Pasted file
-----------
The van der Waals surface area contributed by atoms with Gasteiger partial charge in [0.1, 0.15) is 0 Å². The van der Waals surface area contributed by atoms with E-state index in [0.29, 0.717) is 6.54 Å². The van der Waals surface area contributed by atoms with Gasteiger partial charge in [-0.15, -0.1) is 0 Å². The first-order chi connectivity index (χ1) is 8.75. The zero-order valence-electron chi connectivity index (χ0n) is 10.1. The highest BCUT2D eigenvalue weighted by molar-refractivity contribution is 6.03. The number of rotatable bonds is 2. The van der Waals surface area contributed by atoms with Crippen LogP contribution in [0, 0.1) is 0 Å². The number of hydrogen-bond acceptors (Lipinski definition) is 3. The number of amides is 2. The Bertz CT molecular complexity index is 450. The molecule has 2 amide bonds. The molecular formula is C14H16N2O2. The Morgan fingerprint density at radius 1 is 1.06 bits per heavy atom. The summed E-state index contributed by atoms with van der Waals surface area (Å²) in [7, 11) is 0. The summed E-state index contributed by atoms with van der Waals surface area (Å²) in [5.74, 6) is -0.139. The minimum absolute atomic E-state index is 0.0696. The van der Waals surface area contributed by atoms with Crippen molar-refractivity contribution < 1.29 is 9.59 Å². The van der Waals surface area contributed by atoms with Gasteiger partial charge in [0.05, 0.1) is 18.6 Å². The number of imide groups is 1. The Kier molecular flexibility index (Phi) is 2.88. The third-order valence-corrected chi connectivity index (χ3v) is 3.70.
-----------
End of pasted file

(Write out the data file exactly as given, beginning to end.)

The van der Waals surface area contributed by atoms with Gasteiger partial charge in [0.1, 0.15) is 0 Å². The van der Waals surface area contributed by atoms with E-state index in [0.29, 0.717) is 6.54 Å². The van der Waals surface area contributed by atoms with Gasteiger partial charge in [-0.15, -0.1) is 0 Å². The first-order chi connectivity index (χ1) is 8.75. The zero-order valence-electron chi connectivity index (χ0n) is 10.1. The highest BCUT2D eigenvalue weighted by molar-refractivity contribution is 6.03. The number of rotatable bonds is 2. The van der Waals surface area contributed by atoms with Crippen LogP contribution in [0, 0.1) is 0 Å². The number of hydrogen-bond acceptors (Lipinski definition) is 3. The number of amides is 2. The Bertz CT molecular complexity index is 450. The molecule has 2 amide bonds. The molecular formula is C14H16N2O2. The Morgan fingerprint density at radius 1 is 1.06 bits per heavy atom. The summed E-state index contributed by atoms with van der Waals surface area (Å²) in [7, 11) is 0. The summed E-state index contributed by atoms with van der Waals surface area (Å²) in [5.74, 6) is -0.139. The minimum absolute atomic E-state index is 0.0696. The van der Waals surface area contributed by atoms with Crippen molar-refractivity contribution < 1.29 is 9.59 Å². The van der Waals surface area contributed by atoms with Gasteiger partial charge in [0.05, 0.1) is 18.6 Å². The number of imide groups is 1. The Kier molecular flexibility index (Phi) is 2.88. The third-order valence-corrected chi connectivity index (χ3v) is 3.70.